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Pernicious anemia is a condition where your body cannot absorb enough vitamin B12 from your digestive tract. Without vitamin B12, your body is not able to make the red blood cells that you need to carry oxygen in your body. Normally, you can get enough vitamin B12 from eating foods such as meat, poultry, eggs, and dairy products. If you have pernicious anemia, you do not absorb enough vitamin B12 from your diet, and anemia develops over time.
When you have anemia, your organs may not work properly, and you may feel very tired. Untreated pernicious anemia can lead to severe symptoms of anemia, including chest pain, heart failure, and permanent nervous system damage.
Pernicious anemia is believed to be an autoimmune disease. When you have an autoimmune disease, your body's defense system (immune system) mistakenly attacks normal cells in your body.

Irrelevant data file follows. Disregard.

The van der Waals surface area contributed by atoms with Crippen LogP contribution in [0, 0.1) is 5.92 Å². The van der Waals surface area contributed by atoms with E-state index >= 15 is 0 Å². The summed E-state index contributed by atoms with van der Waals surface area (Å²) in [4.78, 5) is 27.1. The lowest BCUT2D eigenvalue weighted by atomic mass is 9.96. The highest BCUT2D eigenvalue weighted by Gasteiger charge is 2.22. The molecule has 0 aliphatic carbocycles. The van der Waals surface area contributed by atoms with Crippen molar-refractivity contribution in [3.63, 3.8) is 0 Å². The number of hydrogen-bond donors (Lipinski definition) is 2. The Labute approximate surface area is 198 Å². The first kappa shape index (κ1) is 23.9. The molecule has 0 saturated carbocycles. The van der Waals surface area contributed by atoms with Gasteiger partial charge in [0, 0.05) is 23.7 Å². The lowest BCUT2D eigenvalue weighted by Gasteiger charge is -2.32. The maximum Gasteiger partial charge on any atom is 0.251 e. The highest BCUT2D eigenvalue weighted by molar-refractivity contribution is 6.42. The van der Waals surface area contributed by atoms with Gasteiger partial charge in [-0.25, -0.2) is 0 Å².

Normally, your stomach makes a protein called intrinsic factor (IF). This protein helps your body absorb vitamin B12 in your intestines. When your stomach does not make enough IF, your intestines cannot absorb enough vitamin B12. Your stomach may not make enough IF because your immune system attacks the IF or the cells in the stomach that make it.
If the condition is found and treatment is started in the early stages, most people do not develop complications. Treatment reverses the condition and prevents future anemia, but it must be continued for life. Having pernicious anemia also puts you at higher risk for stomach cancer.
This information is not intended to replace advice given to you by your health care provider. Make sure you discuss any questions you have with your health care provider.
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